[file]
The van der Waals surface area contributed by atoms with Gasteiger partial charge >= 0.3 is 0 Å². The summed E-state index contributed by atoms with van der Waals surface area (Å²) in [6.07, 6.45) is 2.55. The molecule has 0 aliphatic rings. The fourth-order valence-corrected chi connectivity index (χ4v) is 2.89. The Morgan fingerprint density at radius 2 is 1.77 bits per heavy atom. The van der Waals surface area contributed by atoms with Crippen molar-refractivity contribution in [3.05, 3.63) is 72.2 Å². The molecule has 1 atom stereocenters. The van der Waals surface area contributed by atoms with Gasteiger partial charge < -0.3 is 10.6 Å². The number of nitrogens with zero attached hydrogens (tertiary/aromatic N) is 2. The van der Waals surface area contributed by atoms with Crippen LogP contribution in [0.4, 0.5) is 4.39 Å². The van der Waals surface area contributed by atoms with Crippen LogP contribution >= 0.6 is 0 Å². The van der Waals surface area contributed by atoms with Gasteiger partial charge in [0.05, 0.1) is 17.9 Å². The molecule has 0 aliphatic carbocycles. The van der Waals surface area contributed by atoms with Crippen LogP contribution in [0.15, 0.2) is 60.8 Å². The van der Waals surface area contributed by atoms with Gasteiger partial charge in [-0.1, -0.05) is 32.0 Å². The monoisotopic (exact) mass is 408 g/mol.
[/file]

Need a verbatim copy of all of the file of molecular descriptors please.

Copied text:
The van der Waals surface area contributed by atoms with Gasteiger partial charge >= 0.3 is 0 Å². The summed E-state index contributed by atoms with van der Waals surface area (Å²) in [6.07, 6.45) is 2.55. The molecule has 0 aliphatic rings. The fourth-order valence-corrected chi connectivity index (χ4v) is 2.89. The Morgan fingerprint density at radius 2 is 1.77 bits per heavy atom. The van der Waals surface area contributed by atoms with Crippen molar-refractivity contribution in [3.05, 3.63) is 72.2 Å². The molecule has 1 atom stereocenters. The van der Waals surface area contributed by atoms with Gasteiger partial charge < -0.3 is 10.6 Å². The number of nitrogens with zero attached hydrogens (tertiary/aromatic N) is 2. The van der Waals surface area contributed by atoms with Crippen LogP contribution in [0.4, 0.5) is 4.39 Å². The van der Waals surface area contributed by atoms with Crippen LogP contribution >= 0.6 is 0 Å². The van der Waals surface area contributed by atoms with Gasteiger partial charge in [0.05, 0.1) is 17.9 Å². The molecule has 0 aliphatic carbocycles. The van der Waals surface area contributed by atoms with Crippen LogP contribution in [0.15, 0.2) is 60.8 Å². The van der Waals surface area contributed by atoms with Gasteiger partial charge in [-0.1, -0.05) is 32.0 Å². The monoisotopic (exact) mass is 408 g/mol.